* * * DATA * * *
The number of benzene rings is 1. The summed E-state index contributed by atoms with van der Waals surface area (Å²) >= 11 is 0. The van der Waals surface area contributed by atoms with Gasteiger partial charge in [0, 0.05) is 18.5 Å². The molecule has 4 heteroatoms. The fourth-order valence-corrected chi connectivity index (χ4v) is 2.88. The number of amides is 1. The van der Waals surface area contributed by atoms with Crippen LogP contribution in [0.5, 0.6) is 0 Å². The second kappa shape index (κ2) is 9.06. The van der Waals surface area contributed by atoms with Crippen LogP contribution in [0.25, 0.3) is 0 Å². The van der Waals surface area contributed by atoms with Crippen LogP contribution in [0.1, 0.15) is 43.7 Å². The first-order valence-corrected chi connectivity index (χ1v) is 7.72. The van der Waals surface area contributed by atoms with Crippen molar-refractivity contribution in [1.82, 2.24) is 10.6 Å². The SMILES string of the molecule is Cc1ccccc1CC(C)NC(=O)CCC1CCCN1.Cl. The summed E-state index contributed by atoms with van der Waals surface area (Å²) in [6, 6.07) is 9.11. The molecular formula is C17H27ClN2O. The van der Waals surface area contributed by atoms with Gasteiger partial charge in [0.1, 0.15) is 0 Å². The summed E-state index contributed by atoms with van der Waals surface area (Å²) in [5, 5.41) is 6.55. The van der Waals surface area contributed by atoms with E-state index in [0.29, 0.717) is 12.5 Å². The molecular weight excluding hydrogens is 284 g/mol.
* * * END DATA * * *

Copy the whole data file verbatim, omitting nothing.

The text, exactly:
The number of benzene rings is 1. The summed E-state index contributed by atoms with van der Waals surface area (Å²) >= 11 is 0. The van der Waals surface area contributed by atoms with Gasteiger partial charge in [0, 0.05) is 18.5 Å². The molecule has 4 heteroatoms. The fourth-order valence-corrected chi connectivity index (χ4v) is 2.88. The number of amides is 1. The van der Waals surface area contributed by atoms with Crippen LogP contribution in [0.5, 0.6) is 0 Å². The second kappa shape index (κ2) is 9.06. The van der Waals surface area contributed by atoms with Crippen LogP contribution in [0.25, 0.3) is 0 Å². The van der Waals surface area contributed by atoms with Crippen LogP contribution in [0.1, 0.15) is 43.7 Å². The first-order valence-corrected chi connectivity index (χ1v) is 7.72. The van der Waals surface area contributed by atoms with Crippen molar-refractivity contribution in [1.82, 2.24) is 10.6 Å². The SMILES string of the molecule is Cc1ccccc1CC(C)NC(=O)CCC1CCCN1.Cl. The summed E-state index contributed by atoms with van der Waals surface area (Å²) in [6, 6.07) is 9.11. The molecular formula is C17H27ClN2O. The van der Waals surface area contributed by atoms with Gasteiger partial charge in [0.1, 0.15) is 0 Å². The summed E-state index contributed by atoms with van der Waals surface area (Å²) in [5, 5.41) is 6.55. The van der Waals surface area contributed by atoms with E-state index in [0.29, 0.717) is 12.5 Å². The molecular weight excluding hydrogens is 284 g/mol.